Land is a strategic asset a business holds for various purposes, including revenue generation through outright sales or periodic leasing agreements. The company's leadership adopts proper bookkeeping procedures to make sure personnel record land-related transactions in proper financial accounts. Financial managers report land as a long-term asset in a corporate balance sheet.
A business reports land as a tangible resource on its report on financial condition, or statement of financial position. Accounting regulations, such as the U.S. Securities and Exchange Commission pronouncements, mandate that the business classify land in the “property, plant and equipment” section. Other PPE accounts include commercial establishments -- such as shopping malls and office buildings -- residential dwellings, computer hardware and production machinery. Unlike land, most PPE accounts are subject to depreciation -- a mechanism that allocates asset costs over specific periods, usually over several years.
For most companies, land is a strategic asset because it doesn’t go through the wear-and-tear other fixed assets experience. If an organization evolves in a sector where land ownership -- and real estate holdings, in general -- are key, the business must find ways to secure good deals on strategically situated parcels. For example, a fast-food chain may establish a “land scouting” group to survey vast geographical expanses and pinpoint the best locations for new stores. Failure to do so could invite investor anger, and the company might experience a market share reduction down the road. Besides, external financiers may lend a plaintive tone to an already difficult situation by bidding the company’s shares down.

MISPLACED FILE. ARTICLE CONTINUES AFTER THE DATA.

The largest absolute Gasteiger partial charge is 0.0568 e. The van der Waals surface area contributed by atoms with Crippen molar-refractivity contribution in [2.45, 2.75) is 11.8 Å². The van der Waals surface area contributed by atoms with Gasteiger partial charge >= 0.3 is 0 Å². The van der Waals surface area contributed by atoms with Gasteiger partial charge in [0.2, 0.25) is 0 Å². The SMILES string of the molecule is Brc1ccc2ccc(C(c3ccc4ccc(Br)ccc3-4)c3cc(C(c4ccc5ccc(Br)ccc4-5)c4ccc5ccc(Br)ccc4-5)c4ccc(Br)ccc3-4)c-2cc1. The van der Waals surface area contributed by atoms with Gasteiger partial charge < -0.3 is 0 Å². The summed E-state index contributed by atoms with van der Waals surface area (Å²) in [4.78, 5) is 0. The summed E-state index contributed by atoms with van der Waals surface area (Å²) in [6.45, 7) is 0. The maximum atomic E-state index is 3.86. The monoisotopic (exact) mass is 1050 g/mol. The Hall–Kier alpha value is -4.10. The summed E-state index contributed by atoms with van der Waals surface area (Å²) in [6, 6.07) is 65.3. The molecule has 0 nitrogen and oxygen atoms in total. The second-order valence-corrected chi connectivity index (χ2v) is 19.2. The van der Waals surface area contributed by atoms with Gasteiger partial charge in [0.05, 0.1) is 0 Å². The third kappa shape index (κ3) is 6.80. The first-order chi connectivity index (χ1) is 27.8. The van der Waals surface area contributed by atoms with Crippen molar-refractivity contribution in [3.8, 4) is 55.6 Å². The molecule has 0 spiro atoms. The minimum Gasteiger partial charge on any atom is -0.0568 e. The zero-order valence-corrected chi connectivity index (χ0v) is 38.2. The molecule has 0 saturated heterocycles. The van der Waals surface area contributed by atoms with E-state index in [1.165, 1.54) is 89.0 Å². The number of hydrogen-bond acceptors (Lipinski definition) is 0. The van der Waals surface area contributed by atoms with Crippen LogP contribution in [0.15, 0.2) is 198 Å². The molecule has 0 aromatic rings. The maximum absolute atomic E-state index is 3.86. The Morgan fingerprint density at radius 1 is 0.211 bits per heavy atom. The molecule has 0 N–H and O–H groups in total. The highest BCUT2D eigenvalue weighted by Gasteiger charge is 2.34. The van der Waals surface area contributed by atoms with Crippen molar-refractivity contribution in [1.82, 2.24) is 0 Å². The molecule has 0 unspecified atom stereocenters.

Land accounting does not call for depreciation, but it touches on the concept of “write down.” This happens when an owner or a developer intentionally reduces a parcel’s worth to accommodate a business partner or spur development activity in an economically depressed area. For example, a municipality seeking capital investments to prop up the local economy might write down the values of designated parcels, hoping to attract investors who constantly are on the lookout for cheaper real estate deals. A land owner also might reduce the worth of a parcel if a meteorological event -- like a hurricane or tsunami -- adversely affects the commercial viability of a parcel or an entire swath of land. Land write down is an operating loss. To record land acquisition, a corporate bookkeeper debits the PPE account and credits the notes payable account -- assuming the business borrowed to fund the purchase.
Besides balance sheets, land-related transactions affect other financial statements. These include statements of profit and loss, statements of cash flows and statements of retained earnings.
Marquis Codjia is a New York-based freelance writer, investor and banker. He has authored articles since 2000, covering topics such as politics, technology and business. A certified public accountant and certified financial manager, Codjia received a Master of Business Administration from Rutgers University, majoring in investment analysis and financial management.